The happiest of hours at Uchi

Last week, I finally reached the sushi promised land.

Since I’ve moved here, Uchi has consistently held a reputation for “the best month’s paycheck you’ll ever spend in one sitting.” It was a Japanese holy land that I would possibly never reach due to the current state of my finances. It was this mysterious, beautiful creature whose glory was not mine to bask in.

Fortunately, much like many beautiful, expensive things in Austin, there is a loophole for us po’ folks.

That loophole is the Uchi happy hour. From 5 to 6:30 daily, Uchi opens its doors to my people.

The elusive Uchi

You have to get there early—4:45 is smart—to secure a spot in the rather expansive restaurant. You are then free to roam about the delightful little garden, a mini-South-Lamar-oasis, until 5 or simply stand awkwardly at the bar and wait for the drinks to become slightly more affordable. We chose the latter.

With sushi holding a very esteemed spot on Marc’s favorite food list, he was perhaps more excited than I. Sushi is hard to find in Austin and it’s a damn shame. If it were up to me, I’d take out a quarter of the taco places and throw in some half price sushi spots. Please don’t crucify me for saying this, Texas; it needed to be said.


Uchi’s happy hour has its own tiny menu with 3 categories of specials: sushi rolls, “tastings” and drinks. We started, of course, with sake ($3), which at Uchi is served in square wooden cups. Marc has a trip to Japan under his belt and assured me that this is, in fact, how you’re supposed to drink sake. And I loved it. And I loved the price even more.


We had been told that the way to order at Uchi is to let your server be your guide. Fortunately for us, we were almost instantly confident that our server (Chris) not only knew what he was talking about but also had our very best interests in mind. He didn’t stop smiling for our entire visit. He didn’t try to sell us anything; he simply explained the dishes in perfect detail and convinced us that there were certain things we just HAD to try. So we did.

The bond roll: salmon, avocado, sundried tomato, gobo, soy paper

The food ranged from good to spectacular. Everything is 1) incredibly fresh 2) perfectly seasoned and 3) tiny in portion size. They have soy sauce on the tables there, but you won’t need it. The flavors are all on point, and some things stick their necks out more aggressively than others.

Our happy hour feast began with the bond roll ($6 at happy hour), a beautifully presented salmon roll covered in roe and wrapped in delicate soy paper. Was it spectacular? No. But it tasted fresh and whet our appetites for what would come next.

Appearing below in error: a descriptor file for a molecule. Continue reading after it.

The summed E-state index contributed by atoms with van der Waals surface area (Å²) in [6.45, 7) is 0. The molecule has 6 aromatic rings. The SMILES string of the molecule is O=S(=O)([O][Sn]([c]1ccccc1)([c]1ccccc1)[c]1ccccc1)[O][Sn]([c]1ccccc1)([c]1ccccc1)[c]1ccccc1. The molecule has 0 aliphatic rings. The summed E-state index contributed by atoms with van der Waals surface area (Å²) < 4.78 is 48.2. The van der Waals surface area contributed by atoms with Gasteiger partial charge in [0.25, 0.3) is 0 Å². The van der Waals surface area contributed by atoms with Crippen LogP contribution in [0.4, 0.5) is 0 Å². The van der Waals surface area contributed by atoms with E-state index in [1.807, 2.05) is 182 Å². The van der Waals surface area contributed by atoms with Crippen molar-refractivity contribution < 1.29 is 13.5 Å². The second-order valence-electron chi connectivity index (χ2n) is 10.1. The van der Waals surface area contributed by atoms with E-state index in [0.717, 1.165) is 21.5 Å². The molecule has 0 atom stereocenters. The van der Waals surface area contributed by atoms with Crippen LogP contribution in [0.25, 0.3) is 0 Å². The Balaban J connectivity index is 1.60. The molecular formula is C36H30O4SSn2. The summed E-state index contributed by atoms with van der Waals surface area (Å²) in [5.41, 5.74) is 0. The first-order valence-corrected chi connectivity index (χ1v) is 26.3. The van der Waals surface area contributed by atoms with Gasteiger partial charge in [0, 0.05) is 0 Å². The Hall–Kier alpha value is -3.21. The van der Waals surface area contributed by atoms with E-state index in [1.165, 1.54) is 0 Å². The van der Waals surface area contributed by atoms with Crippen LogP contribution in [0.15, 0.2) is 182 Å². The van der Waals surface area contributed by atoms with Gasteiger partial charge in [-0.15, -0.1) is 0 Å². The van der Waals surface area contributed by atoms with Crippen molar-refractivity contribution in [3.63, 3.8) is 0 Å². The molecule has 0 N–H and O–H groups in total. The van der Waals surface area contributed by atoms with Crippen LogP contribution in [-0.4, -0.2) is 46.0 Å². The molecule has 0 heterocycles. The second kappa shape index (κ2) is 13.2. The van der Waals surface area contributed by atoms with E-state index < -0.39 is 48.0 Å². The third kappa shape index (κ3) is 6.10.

The machi cure tasting ($6)

Our next dish was so stupid playful I almost laughed with joy. The chefs at Uchi put together a tasting of yucca crisps (crunchy vegetable chips), smoked baby yellowtail, Asian pear, marcona almonds and garlic brittle to make something that tasted different with every bite. It was kind of like a sophisticated and extra fresh chips and salsa with an Asian edge.

The dishes continued to come out in that same pattern: sushi, tasting, sushi, tasting. If there’s one thing we learned from our happy hour experience at Uchi, it’s that there’s a reason why Uchi’s tastings can run for $18 or more on a regular night: they completely and totally steal the show.

The negihama roll: yellowtail, scallion with ponzu dipping sauce
Crunchy tuna roll
Crunchy tuna roll
The walu walu tasting
The walu walu tasting ($6)

Don’t get me wrong, the sushi was fantastic. But Uchi’s tastings–dishes like the one pictured above–are painfully good. Fall to the ground and weep kind of good.

The walu walu, a delightful combination of escolar, candied citrus, yuzupon (a Japanese vinegar) and myoga (Japanese ginger), is one of the most perfect peices of fish I have had in a very long time. The vinegar at the bottom asks as a delicate broth for the flaky fish; the candied orange adds the tiny bit of sweetness to a delectably savory dish. It was fantastic.

Kisetsu teki bacon: pork belly, fruit, serrano pepper
Kisetsu teki bacon: pork belly, fruit, serrano pepper ($5)
Hama chili tasting ($6): baby yellowtail, ponzu, thai chili, orange supreme

Our two other tastings were equally enticing and proved that Uchi’s kitchen is capable of a variety of preparations. They served us a piece of pork belly of the highest quality and cooked it to the perfect balance of crunch and tenderness. The delicate slices of raw yellowtail in the hama chili tasting needed little accompaniment to bring out their flavor.

It’s important that I don’t ignore the sushi rolls in this post. The two pictured above, especially the crunchy tuna roll, were delicious and well worth the $6 price tag. When it comes to happy hour, however, it just seems to make more sense to order from the tasting menu. The options are simply more diverse.

To make sure that we were doing justice to Uchi’s renowned sushi roll menu (accurately referred to as makimono), we ordered the most interesting sounding one on the menu, the hakujin roll.

Hakujin roll: salmon, white asparagus, pear, cauliflower puree
Hakujin roll: salmon, white asparagus, pear, cauliflower puree

This roll, like the others, was clean, fresh and in need of no other accompaniment than what was provided. (Our bottle of soy sauce was super lonely that night.) The little crunch from the tempura combined with the sweetness of the pear and the creaminess of the cauliflower was like nothing else we’d ever tasted, especially in a sushi roll.


Three wooden cups of sake and a packed-to-the-brim restaurant later, we left Uchi a little buzzed and a lot happy. I wouldn’t use the word “full” to describe our tummies at that point, but I definitely wasn’t hungry. We spent about 40 bucks a person at a place that would normally have us in tears over the bill, and that alone was enough to satisfy us.

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